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Hollander v. Ortho-McNeil-Janssen Pharmaceuticals

October 21, 2010


The opinion of the court was delivered by: Buckwalter, S. J.


Presently before the Court is the Motion of Defendant Ortho-McNeil-Janssen Pharmaceuticals, Inc. ("Ortho") to Stay, or in the Alternative, Dismiss the Complaint of Plaintiff Bentley A. Hollander ("Hollander") pursuant to Federal Rules of Civil Procedure 12(b)(1) and 12(b)(6). For the following reasons, the Court denies the Motion to Stay and grants the Motion to Dismiss.


On March 1, 2010, Plaintiff/Relator Bentley A. Hollander, a resident of Philadelphia, Pennsylvania, commenced this qui tam action on behalf of the United States against Defendant Ortho, a pharmaceutical company headquartered in New Jersey, for violations of the federal false marking statute, 35 U.S.C. § 292(a). According to the facts alleged in the Complaint, Ortho is a sophisticated global healthcare products business with annual sales of hundreds of millions of dollars. (Compl. ¶ 9, 11.) Defendant Ortho manufactures and sells many products throughout the United States and "claims to own or have licenses under a substantial number of patents or patent applications." (Id. ¶¶ 10, 13.)

According to Plaintiff, Defendant Ortho has "repeatedly and knowingly . . . . injured the sovereign interests of the United States" and "discouraged or deterred honest competition and innovation" by marking units of its prescription drug products with expired patents.*fn1 (Id. ¶¶ 2, 39.) Plaintiff further alleges that Defendant is falsely marking its products with "the purpose of deceiving the public into believing that the products were covered by valid patents when, in fact, such patents had expired." (Id. ¶¶ 2, 38.) Plaintiff's Complaint brings thirty-nine counts of false marking against Defendant (id. ¶¶ 41-274) and seeks up to a $500 fine per violation, one half of which is to be paid to the United States pursuant 25 U.S.C. § 292(b). (Id. at Prayer for Relief.) On May 18, 2010, Defendant moved to stay the case pending resolution of two cases in the Federal Circuit, or in the alternative, to dismiss based on Plaintiff's insufficient standing and inadequate pleadings. Plaintiff filed a Response on June 1, 2010. Defendant submitted a Reply Brief on June 8, 2010, and Plaintiff filed a Sur-Reply on June 11, 2010. Defendant filed a Response on June 16, 2010, and a Notice of Supplemental Authority on August 12, 2010. The Court now turns to a discussion of the Motion to Stay, or in the Alternative, Dismiss.


As an initial matter, the Court denies Defendant's Motion to Stay. Defendant requested the stay pending the Federal Circuit's rulings in Pequignot v. Solo Cup Co., 608 F.3d 1356 (Fed. Cir. 2010) and Stauffer v. Brooks Brothers, Inc., Nos. CIV.A.2009-1428, 2009-1430, 2009-1453, 2010 WL 3397419 (Fed. Cir. Aug. 31, 2010). The Federal Circuit has since ruled on both cases. Accordingly, the Motion is denied.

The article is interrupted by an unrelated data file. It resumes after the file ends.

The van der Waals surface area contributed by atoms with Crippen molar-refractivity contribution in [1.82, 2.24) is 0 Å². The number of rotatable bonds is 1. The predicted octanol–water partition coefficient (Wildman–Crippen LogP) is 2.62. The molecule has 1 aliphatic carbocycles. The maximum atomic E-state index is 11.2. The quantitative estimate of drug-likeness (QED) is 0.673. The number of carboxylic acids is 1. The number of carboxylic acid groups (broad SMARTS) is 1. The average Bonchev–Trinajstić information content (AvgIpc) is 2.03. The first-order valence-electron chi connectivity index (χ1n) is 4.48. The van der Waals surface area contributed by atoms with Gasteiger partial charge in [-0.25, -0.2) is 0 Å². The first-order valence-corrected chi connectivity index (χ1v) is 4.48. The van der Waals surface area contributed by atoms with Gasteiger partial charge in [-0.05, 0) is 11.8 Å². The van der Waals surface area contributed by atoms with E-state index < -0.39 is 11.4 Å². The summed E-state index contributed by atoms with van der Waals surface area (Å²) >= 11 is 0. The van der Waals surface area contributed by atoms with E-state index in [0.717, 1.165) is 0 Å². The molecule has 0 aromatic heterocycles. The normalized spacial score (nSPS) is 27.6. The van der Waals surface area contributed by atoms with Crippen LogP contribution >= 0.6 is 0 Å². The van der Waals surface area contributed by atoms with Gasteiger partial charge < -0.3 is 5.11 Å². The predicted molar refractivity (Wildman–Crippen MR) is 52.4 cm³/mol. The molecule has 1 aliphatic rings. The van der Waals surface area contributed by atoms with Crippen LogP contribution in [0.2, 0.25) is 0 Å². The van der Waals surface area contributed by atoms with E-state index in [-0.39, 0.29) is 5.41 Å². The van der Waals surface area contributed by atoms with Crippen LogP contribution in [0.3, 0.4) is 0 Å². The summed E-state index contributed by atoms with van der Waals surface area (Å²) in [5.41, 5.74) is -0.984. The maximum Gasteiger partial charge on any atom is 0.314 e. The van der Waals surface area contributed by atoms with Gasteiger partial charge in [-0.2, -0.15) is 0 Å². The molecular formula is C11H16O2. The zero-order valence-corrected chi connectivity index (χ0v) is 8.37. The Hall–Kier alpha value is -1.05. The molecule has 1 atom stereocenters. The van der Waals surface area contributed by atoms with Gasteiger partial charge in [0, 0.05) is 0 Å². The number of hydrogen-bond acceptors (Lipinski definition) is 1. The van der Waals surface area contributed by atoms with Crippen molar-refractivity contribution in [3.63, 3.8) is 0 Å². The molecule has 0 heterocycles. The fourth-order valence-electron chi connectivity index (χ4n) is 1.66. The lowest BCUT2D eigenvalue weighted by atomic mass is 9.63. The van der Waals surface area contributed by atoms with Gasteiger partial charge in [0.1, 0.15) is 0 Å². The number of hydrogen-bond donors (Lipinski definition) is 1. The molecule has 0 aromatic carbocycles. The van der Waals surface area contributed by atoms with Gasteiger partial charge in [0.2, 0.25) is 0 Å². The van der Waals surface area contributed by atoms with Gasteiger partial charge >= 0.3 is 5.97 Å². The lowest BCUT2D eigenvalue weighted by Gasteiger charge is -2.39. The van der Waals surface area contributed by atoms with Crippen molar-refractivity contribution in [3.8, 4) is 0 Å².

Under Rule 12(b)(6), a defendant bears the burden of demonstrating that the plaintiff has not stated a claim upon which relief can be granted. FED. R. CIV. P. 12(b)(6); see also Hedges v. United States, 404 F.3d 744, 750 (3d Cir. 2005). In Bell Atl. Corp. v. Twombly, 550 U.S. 544 (2007), the United States Supreme Court recognized that "a plaintiff's obligation to provide the 'grounds' of his 'entitle[ment] to relief' requires more than labels and conclusions, and a formulaic recitation of the elements of a cause of action will not do." Id. at 555. The Court emphasized that it would not require a "heightened fact pleading of specifics," but only "enough facts to state a claim to relief that is plausible on its face." Id. at 570.

In the subsequent case of Ashcroft v. Iqbal, 129 S.Ct. 1937 (2009), the Court enunciated two fundamental principles applicable to a court's review of a motion to dismiss for failure to state a claim. First, it noted that "the tenet that a court must accept as true all of the allegations contained in a complaint is inapplicable to legal conclusions. Threadbare recitals of the elements of a cause of action, supported by mere conclusory statements, do not suffice." Id. at 1949. Thus, although "[Federal] Rule [of Civil Procedure] 8 marks a notable and generous departure from the hyper-technical, code-pleading regime of a prior era . . . it does not unlock the doors of discovery for a plaintiff armed with nothing more than conclusions." Id. at 1950. Second, the Supreme Court emphasized that "only a complaint that states a plausible claim for relief survives a motion to dismiss." Id. The task of determining whether a complaint states a plausible claim for relief is "context-specific," and "requires the reviewing court to draw on its judicial experience and common sense." Id. The Supreme Court explained:

The plausibility standard is not akin to a "probability requirement," but it asks for more than a sheer possibility that a defendant has acted unlawfully. Where a complaint pleads facts that are "merely consistent with" a defendant's liability, it "stops short of the line between possibility and plausibility of 'entitlement to relief.'"

Id. at 1949 (citing Twombly, 550 U.S. at 556-57).

Expanding on the Twombly/Iqbal standards, the United States Court of Appeals for the Third Circuit succinctly defined a two-prong analysis to be undertaken by ...

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